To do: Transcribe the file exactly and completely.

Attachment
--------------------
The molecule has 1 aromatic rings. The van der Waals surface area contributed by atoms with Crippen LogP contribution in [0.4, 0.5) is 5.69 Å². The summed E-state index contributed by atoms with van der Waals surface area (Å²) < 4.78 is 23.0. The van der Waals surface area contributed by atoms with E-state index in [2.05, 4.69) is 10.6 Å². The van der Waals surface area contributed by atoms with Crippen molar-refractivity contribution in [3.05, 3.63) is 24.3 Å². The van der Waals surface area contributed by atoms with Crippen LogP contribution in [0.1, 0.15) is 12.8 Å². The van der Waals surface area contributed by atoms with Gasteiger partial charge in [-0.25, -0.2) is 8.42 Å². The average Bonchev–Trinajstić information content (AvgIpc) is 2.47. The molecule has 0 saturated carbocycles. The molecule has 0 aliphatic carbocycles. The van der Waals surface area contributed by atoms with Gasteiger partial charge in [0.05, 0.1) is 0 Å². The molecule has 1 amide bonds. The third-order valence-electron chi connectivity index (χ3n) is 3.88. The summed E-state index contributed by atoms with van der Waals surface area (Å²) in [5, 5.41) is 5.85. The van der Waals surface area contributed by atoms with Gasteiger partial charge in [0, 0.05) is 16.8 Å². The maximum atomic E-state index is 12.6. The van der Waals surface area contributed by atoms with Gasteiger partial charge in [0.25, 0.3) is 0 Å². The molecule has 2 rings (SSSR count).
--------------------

The molecule has 1 aromatic rings. The van der Waals surface area contributed by atoms with Crippen LogP contribution in [0.4, 0.5) is 5.69 Å². The summed E-state index contributed by atoms with van der Waals surface area (Å²) < 4.78 is 23.0. The van der Waals surface area contributed by atoms with E-state index in [2.05, 4.69) is 10.6 Å². The van der Waals surface area contributed by atoms with Crippen molar-refractivity contribution in [3.05, 3.63) is 24.3 Å². The van der Waals surface area contributed by atoms with Crippen LogP contribution in [0.1, 0.15) is 12.8 Å². The van der Waals surface area contributed by atoms with Gasteiger partial charge in [-0.25, -0.2) is 8.42 Å². The average Bonchev–Trinajstić information content (AvgIpc) is 2.47. The molecule has 0 saturated carbocycles. The molecule has 0 aliphatic carbocycles. The van der Waals surface area contributed by atoms with Gasteiger partial charge in [0.05, 0.1) is 0 Å². The molecule has 1 amide bonds. The third-order valence-electron chi connectivity index (χ3n) is 3.88. The summed E-state index contributed by atoms with van der Waals surface area (Å²) in [5, 5.41) is 5.85. The van der Waals surface area contributed by atoms with Gasteiger partial charge in [0, 0.05) is 16.8 Å². The maximum atomic E-state index is 12.6. The van der Waals surface area contributed by atoms with Gasteiger partial charge in [0.25, 0.3) is 0 Å². The molecule has 2 rings (SSSR count).